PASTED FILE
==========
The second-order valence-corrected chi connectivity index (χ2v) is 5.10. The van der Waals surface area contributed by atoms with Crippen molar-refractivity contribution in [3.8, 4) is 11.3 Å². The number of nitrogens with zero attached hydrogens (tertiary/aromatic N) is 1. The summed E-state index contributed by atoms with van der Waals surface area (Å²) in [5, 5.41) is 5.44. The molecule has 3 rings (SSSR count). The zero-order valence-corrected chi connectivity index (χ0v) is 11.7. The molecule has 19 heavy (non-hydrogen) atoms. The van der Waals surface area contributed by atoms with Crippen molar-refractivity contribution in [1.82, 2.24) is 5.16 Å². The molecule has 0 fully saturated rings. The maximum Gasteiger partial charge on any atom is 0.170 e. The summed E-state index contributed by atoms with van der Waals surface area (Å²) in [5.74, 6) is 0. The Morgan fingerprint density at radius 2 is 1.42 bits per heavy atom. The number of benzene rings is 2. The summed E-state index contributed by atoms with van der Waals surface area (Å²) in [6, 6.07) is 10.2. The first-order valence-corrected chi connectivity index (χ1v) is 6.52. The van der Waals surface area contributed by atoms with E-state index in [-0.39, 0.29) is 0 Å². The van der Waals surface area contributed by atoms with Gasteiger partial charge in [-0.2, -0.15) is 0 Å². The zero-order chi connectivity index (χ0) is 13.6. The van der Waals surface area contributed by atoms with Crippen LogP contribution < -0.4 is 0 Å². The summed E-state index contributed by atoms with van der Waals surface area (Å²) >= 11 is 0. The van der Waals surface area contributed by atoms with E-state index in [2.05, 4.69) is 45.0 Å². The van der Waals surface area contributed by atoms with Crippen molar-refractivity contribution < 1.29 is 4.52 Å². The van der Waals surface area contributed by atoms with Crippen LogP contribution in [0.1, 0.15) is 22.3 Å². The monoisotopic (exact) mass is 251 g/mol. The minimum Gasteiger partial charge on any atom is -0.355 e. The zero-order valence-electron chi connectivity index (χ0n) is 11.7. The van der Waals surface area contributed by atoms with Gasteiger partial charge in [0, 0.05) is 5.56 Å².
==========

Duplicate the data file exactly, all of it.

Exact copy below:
The second-order valence-corrected chi connectivity index (χ2v) is 5.10. The van der Waals surface area contributed by atoms with Crippen molar-refractivity contribution in [3.8, 4) is 11.3 Å². The number of nitrogens with zero attached hydrogens (tertiary/aromatic N) is 1. The summed E-state index contributed by atoms with van der Waals surface area (Å²) in [5, 5.41) is 5.44. The molecule has 3 rings (SSSR count). The zero-order valence-corrected chi connectivity index (χ0v) is 11.7. The molecule has 19 heavy (non-hydrogen) atoms. The van der Waals surface area contributed by atoms with Crippen molar-refractivity contribution in [1.82, 2.24) is 5.16 Å². The molecule has 0 fully saturated rings. The maximum Gasteiger partial charge on any atom is 0.170 e. The summed E-state index contributed by atoms with van der Waals surface area (Å²) in [5.74, 6) is 0. The Morgan fingerprint density at radius 2 is 1.42 bits per heavy atom. The number of benzene rings is 2. The summed E-state index contributed by atoms with van der Waals surface area (Å²) in [6, 6.07) is 10.2. The first-order valence-corrected chi connectivity index (χ1v) is 6.52. The van der Waals surface area contributed by atoms with E-state index in [-0.39, 0.29) is 0 Å². The van der Waals surface area contributed by atoms with Gasteiger partial charge in [-0.2, -0.15) is 0 Å². The zero-order chi connectivity index (χ0) is 13.6. The van der Waals surface area contributed by atoms with Crippen LogP contribution < -0.4 is 0 Å². The summed E-state index contributed by atoms with van der Waals surface area (Å²) >= 11 is 0. The van der Waals surface area contributed by atoms with E-state index in [2.05, 4.69) is 45.0 Å². The van der Waals surface area contributed by atoms with Crippen molar-refractivity contribution < 1.29 is 4.52 Å². The van der Waals surface area contributed by atoms with Crippen LogP contribution in [0.1, 0.15) is 22.3 Å². The monoisotopic (exact) mass is 251 g/mol. The minimum Gasteiger partial charge on any atom is -0.355 e. The zero-order valence-electron chi connectivity index (χ0n) is 11.7. The van der Waals surface area contributed by atoms with Gasteiger partial charge in [0, 0.05) is 5.56 Å².